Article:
The Sex Offenders Act is part of our law for over 10 years and it’s principal requirements are that convicted persons are continually monitored by the Garda principally as to where they reside and if they intend leaving the State for any period of time over 7 days the registered person must notify the Gardai.
Generally one particular Garda, is assigned in any station to monitor the enforcement of the Act and the whereabouts of the registered person and the Gardai will make regular checks to see that the registered person is complying. Criminal sanctions are there to ensure enforcement and compliance with the legislation.
Public policy and criminal justice risk make the legislation necessary. Its is possible for person who has been registered indefinitely to apply to be removed from the register on the ground that the interests of the common good are no longer served by his or her continuing to be registered. That legal test has yet to be examined in detail by the Superior Courts here, but test is based on the common good and is not centred on the registered persons belief or wish to be moved from the requirements of the register. These are difficult applications which are heard in camera in Court.
An important consideration is that a registered person can show that there is no risk of re offending and that rehabilitation is evident. Rehabilitation is an important principal within the criminal justice system and where demonstrable evidence is present the interest of common good are best served by discharge or removal from the register.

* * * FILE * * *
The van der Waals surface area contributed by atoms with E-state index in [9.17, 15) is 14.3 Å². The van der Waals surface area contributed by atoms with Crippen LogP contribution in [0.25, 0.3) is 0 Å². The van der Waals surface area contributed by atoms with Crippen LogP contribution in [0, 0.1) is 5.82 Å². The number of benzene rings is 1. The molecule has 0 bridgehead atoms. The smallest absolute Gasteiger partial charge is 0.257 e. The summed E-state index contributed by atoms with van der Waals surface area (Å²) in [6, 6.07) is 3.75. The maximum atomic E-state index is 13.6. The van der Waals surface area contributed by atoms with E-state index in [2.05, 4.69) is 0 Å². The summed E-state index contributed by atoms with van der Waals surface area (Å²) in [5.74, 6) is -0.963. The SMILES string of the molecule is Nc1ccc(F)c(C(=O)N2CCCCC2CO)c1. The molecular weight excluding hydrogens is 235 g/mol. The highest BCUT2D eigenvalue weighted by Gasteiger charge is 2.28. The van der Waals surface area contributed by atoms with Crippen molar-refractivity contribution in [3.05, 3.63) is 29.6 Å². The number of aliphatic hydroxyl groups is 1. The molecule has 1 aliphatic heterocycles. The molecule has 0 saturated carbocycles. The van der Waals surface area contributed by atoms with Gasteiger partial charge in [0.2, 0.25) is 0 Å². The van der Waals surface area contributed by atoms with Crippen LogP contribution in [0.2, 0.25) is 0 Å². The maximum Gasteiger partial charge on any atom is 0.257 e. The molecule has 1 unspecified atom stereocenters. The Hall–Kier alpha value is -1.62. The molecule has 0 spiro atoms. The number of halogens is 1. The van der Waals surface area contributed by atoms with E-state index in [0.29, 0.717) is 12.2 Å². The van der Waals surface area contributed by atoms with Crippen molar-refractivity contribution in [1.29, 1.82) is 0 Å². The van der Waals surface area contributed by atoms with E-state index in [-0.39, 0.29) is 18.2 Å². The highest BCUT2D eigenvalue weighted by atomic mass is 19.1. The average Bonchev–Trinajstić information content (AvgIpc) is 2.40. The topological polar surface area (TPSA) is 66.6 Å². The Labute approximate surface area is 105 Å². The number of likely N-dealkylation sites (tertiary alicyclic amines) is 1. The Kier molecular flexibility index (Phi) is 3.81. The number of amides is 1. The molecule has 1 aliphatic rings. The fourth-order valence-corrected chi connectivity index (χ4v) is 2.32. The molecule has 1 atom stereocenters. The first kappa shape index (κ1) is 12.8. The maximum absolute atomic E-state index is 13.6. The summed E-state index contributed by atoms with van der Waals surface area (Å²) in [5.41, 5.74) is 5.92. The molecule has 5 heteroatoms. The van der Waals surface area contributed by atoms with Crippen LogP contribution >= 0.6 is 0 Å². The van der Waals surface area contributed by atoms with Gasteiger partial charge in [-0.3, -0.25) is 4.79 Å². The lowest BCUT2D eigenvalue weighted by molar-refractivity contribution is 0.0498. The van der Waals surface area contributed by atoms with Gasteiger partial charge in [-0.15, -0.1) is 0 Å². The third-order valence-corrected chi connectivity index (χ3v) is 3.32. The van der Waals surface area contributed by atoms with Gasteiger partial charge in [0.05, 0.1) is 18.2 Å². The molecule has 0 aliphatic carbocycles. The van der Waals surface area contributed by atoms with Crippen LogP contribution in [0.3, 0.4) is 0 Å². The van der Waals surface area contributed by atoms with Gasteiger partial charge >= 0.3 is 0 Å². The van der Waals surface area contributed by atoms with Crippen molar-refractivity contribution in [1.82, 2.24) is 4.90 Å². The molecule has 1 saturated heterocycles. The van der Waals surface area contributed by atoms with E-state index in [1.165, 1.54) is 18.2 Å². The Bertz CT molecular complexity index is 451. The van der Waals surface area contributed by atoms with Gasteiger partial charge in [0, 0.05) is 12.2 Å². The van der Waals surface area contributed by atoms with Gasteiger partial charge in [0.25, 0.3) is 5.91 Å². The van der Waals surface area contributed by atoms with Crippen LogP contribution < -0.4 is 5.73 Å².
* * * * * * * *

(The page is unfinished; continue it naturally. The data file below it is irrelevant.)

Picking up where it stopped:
Peter Connolly Solicitors brought the first successful application for discharge from the register in the State for a registered person before Wexford Circuit Court in October, 2014.
The application was not opposed by the State but extensive work was required in terms of input from the client and relevant expert evidence in order to succeed in the application before the Court. Our client had been convicted over 10 years when he applied for removal.The Court will examine each application in great detail and even if the Gardai have no objection to discharge that does not of itself ensure that the application will be successful.
Court applications are going to increase in this area as registered persons often find being on the register a barrier to security of employment and a restriction on moving on with their life family and personal life.
It is regrettable that at this time no effective legal aid is in existence to fund such applications but these applications are emotive in the extreme and a careful evaluation would need to be made on whether a registered person ought to apply in the first place.. Crime victims have no input in discharge applications at this time. This may change in time.
From a human rights perspective registered persons indefinitely registered have no independent right to review their being on the register other than by way of a discharge application.
The view expressed here do not amount to legal advice and if you have any queries about this blog post please contact me. The exact details of our client case are not published here to protect our client’s privacy.